In a follow-up to a recent congress of its lawmakers on constitutional amendment, the ruling Grand National Party is debating a proposal to create a high-powered ad hoc committee tasked to build a favorable consensus among the public. But its advocates, mostly senior party members close to President Lee Myung-bak, are wasting what little is left of their political capital.
The advocates, who had wanted a three-day forum among party lawmakers earlier this week, had to cut this short to two days because they failed to elicit enthusiasm from the participants. Setting their humiliation aside, they continue to push for constitutional amendment, demanding an ad hoc committee be placed directly under the Supreme Council, the party’s highest deliberative and executive body.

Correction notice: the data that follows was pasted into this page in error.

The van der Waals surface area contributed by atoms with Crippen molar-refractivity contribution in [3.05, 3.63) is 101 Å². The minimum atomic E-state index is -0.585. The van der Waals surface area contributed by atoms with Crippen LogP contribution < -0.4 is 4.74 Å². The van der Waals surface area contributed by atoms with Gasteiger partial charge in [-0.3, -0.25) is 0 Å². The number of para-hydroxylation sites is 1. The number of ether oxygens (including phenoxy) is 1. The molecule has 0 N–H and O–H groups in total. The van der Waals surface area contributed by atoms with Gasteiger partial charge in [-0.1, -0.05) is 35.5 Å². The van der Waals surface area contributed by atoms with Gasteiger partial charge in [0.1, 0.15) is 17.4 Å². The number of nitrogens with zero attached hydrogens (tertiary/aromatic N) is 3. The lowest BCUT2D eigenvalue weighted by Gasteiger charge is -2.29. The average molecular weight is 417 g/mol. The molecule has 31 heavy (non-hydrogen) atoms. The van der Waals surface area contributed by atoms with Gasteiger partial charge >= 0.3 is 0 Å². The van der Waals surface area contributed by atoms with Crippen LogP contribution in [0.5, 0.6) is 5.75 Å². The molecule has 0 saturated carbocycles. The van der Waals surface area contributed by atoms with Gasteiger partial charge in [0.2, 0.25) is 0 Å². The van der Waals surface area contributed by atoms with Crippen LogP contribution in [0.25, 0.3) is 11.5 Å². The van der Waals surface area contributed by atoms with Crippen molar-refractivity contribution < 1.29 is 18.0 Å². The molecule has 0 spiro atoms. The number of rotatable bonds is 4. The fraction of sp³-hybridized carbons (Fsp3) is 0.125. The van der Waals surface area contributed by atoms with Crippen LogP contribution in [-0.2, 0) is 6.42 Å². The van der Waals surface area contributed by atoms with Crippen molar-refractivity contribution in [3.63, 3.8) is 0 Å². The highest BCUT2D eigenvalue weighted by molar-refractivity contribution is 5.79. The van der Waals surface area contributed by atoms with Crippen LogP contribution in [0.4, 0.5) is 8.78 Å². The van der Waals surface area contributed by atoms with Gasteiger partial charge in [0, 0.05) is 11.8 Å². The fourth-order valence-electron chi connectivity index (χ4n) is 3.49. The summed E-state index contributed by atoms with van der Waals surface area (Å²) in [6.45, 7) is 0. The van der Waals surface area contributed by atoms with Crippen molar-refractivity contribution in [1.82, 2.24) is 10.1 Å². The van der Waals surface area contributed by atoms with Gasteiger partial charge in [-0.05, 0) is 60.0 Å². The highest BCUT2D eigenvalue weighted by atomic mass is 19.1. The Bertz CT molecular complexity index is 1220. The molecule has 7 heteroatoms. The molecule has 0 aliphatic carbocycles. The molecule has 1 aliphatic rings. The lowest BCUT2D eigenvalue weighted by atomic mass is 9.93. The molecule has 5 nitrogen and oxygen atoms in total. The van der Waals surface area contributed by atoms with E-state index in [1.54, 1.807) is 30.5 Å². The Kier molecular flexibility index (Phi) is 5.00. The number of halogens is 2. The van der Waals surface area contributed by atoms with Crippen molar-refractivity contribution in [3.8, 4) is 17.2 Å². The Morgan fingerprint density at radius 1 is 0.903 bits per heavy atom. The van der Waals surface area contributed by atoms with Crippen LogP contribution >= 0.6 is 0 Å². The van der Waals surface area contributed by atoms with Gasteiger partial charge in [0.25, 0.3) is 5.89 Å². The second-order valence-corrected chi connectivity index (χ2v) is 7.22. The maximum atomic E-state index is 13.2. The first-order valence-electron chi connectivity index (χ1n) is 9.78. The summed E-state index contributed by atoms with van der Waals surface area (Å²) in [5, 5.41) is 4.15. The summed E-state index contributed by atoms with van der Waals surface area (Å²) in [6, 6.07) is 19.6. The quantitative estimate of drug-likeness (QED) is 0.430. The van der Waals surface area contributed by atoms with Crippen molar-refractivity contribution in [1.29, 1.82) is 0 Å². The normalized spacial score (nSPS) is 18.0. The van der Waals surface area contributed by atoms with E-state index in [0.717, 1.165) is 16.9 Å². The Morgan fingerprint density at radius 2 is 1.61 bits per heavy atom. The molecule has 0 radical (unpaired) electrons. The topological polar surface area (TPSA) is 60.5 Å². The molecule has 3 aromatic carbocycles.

Critics, many of them close to former party leader Rep. Park Geun-hye, are opposed to creating such a powerful committee. They say they acquiesced to a proposal for an ad hoc committee as a face-saving concession to the amendment proponents. As such, they say, the panel must be placed under the Policy Committee, a weaker body deliberating on party policy proposals.
The advocates’ efforts to put constitutional amendment at the top of the national political agenda are easily understandable, given President Lee’s recent statement that this year will be a good opportunity for rewriting the Constitution. But constitutional revision is an issue of concern to the ruling party alone.
The proposal to revise the Constitution this year will hardly gain momentum, with the main opposition Democratic Party paying it scant attention. It is the same with the general public, which is apparently much more concerned about such pressing issues as the rising consumer prices.
It may take so much courage for the advocates to give up on the amendment proposal. But they should take the plunge and do so. Enough is enough.